5. They appreciate the importance of giving encouragement

Sensitive people tend to care a lot about what others think of them, and because of this they recognize that we all need to hear affirming words from time to time. Whether they’re offering much-deserved praise or simply a pat on the back to push others forward, sensitive people make strong cheerleaders and recognize that sometimes the knowledge that someone believes in us is all the motivation we need. Even on a bad day when we’re not on our A-game, the sensitive leader will take the time to thank us for our hard work and encourage us to press on.

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6. They think about timing when delivering information

Since sensitive people can easily empathize and step into the emotional shoes of others, whenever they have to deliver news or information, they try to imagine how they’d feel if they were on the receiving end of it, particularly if it’s bad news. If that promotion you were supposed to get fell through, they probably won’t tell you about it first thing Monday morning; that would be one hell of a rocky start to your week.

7. They always keep communication channels open

Everyone needs a security net now and then—someone we can fall back on and go to with questions that arise. This is why we have mentors, whether they’re parents, friends, teachers, or colleagues. My most valued mentors and leaders were the ones who ended every conversation or email with “let me know if you have any other questions or if there’s anything else you need,” and I learned to make a habit of this when corresponding with my students. Sensitive people know what it’s like to feel lost at sea, and they let their own experiences and emotions inform their dealings with others, which allows them to be an emotional safe harbor.

8. They love cultivating friendships

Maybe you have a boss or can remember a youth or camp leader who always knew everyone’s birthday and showed up with cupcakes and a card signed by everyone. Some people might find the warm fuzzies a bit too overwhelming, but sensitive people take the time to perform such rituals because they know that everyone likes to feel appreciated, and it’s hard not to bond with your coworkers when there’s chocolate cake in the break room.

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9. They value common courtesy

Part of maintaining a positive attitude, whether at school, at work, or on the playing-field, involves communicating to everyone that they feel valued as people, not just as moving cogs and gears in a well-oiled machine. Discussing professionalism amongst educators and college administrators, David Morse writes that in this fast-paced digital age when work is constantly interrupted by pings from cell phones and tablets with requests involving more work, “we may unwittingly slip into conduct that is less than collegial or professional and, in doing so, we can create an uncomfortable or unpleasant atmosphere that hinders the important work we do.”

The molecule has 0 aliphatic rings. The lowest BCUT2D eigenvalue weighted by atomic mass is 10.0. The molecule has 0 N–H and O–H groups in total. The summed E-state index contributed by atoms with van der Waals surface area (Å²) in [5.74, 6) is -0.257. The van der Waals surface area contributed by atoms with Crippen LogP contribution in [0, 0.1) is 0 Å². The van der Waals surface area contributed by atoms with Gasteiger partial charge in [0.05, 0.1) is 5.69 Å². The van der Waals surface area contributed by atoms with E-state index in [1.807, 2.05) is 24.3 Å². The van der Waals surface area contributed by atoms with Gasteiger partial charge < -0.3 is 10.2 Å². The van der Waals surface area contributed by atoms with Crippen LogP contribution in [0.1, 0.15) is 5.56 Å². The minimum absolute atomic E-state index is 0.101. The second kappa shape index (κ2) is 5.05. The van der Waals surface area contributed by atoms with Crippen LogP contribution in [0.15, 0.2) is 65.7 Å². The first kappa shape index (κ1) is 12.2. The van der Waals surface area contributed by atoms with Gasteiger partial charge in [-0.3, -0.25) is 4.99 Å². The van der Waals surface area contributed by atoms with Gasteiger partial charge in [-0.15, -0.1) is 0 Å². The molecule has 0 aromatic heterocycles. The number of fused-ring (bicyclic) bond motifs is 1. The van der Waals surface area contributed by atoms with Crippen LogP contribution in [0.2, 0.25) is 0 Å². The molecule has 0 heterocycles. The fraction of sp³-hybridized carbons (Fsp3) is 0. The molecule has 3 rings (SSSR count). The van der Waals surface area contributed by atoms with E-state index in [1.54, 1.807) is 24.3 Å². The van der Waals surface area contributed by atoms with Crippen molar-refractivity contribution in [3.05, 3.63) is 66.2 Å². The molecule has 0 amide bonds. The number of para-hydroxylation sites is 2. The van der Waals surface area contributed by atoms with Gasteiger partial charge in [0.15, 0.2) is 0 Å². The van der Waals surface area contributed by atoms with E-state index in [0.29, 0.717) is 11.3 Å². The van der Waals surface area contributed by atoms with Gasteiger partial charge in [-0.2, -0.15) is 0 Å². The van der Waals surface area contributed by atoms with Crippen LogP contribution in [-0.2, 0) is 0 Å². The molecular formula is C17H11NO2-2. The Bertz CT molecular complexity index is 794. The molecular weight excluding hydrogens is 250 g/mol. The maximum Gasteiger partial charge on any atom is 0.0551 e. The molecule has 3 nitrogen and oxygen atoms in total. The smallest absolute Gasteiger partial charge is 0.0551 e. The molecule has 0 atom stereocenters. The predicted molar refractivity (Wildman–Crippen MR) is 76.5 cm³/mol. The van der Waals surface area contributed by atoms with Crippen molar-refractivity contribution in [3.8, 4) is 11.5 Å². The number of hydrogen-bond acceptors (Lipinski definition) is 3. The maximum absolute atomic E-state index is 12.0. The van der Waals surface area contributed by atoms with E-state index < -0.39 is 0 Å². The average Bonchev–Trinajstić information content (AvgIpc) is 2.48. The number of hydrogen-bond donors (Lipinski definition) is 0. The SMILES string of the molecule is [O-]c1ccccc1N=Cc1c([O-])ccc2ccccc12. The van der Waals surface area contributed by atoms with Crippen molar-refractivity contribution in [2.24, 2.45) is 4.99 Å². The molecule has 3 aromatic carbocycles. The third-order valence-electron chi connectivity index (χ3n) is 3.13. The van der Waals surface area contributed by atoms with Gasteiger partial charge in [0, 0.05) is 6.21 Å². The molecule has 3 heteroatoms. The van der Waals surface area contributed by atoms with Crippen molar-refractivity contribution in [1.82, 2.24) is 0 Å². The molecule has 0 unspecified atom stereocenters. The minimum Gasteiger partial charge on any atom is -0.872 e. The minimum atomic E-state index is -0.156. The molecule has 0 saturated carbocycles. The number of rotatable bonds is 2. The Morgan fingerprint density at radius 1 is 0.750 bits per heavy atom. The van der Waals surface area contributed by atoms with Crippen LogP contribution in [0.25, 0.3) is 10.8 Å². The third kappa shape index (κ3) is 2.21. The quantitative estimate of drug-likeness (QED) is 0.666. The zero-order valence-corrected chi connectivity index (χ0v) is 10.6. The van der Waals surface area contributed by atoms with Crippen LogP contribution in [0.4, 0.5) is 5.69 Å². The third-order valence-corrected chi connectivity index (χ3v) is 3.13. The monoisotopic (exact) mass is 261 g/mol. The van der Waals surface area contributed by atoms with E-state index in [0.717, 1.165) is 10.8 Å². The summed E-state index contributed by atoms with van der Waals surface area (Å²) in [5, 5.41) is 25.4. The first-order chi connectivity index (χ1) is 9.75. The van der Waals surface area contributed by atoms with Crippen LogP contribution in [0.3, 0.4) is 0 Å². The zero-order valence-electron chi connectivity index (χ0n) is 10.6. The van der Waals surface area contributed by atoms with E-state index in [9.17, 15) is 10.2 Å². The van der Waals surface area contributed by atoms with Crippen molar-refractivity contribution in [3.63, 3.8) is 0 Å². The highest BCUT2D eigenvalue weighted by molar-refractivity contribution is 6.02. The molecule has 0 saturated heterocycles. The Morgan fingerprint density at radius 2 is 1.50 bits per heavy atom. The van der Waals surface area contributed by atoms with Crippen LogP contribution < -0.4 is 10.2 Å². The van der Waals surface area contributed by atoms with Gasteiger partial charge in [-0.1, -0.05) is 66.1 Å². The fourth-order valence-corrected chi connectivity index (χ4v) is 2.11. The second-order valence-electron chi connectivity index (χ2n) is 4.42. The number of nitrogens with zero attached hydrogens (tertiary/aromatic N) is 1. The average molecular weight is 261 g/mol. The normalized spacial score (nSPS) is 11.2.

Very often we think of greetings like “good morning” and “how are you doing” as mere formalities, but sensitive people ask because they really want to know. When a teacher wishes her students “good morning,” she wants to remind them that the day is full of potential for new experiences; when a supervisor concludes a last-minute meeting with “Thanks, everyone, for rearranging your schedules on such short notice,” she communicates to her staff that she values their time and their work ethic.

10. They make sure everyone pulls their weight

If you’re like me, you probably hated group projects in school because you always wound up doing most of the work. Having a sensitive person in charge often mitigates this problem. Whenever I took charge of group projects, I sat down, assigned each person a task, and checked in with everyone regularly to make sure the project was on track. This served two purposes: first, it ensured that nobody slacked off, and second, it ensured that everyone felt that they’d made an equal contribution to the project. The team spirit we felt from a job well done was all the more enjoyable in the end because it was the result of a genuine group effort.

Featured photo credit: Handsome modern businessman reading outdoors lying on stairs via shutterstock.com

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Last Updated on September 11, 2019

Why To-Do Lists Don’t Work (And How to Change That)

Why To-Do Lists Don’t Work (And How to Change That)

How often do you feel overwhelmed and disorganized in life, whether at work or home? We all seem to struggle with time management in some area of our life; one of the most common phrases besides “I love you” is “I don’t have time”. Everyone suggests working from a to-do list to start getting your life more organized, but why do these lists also have a negative connotation to them?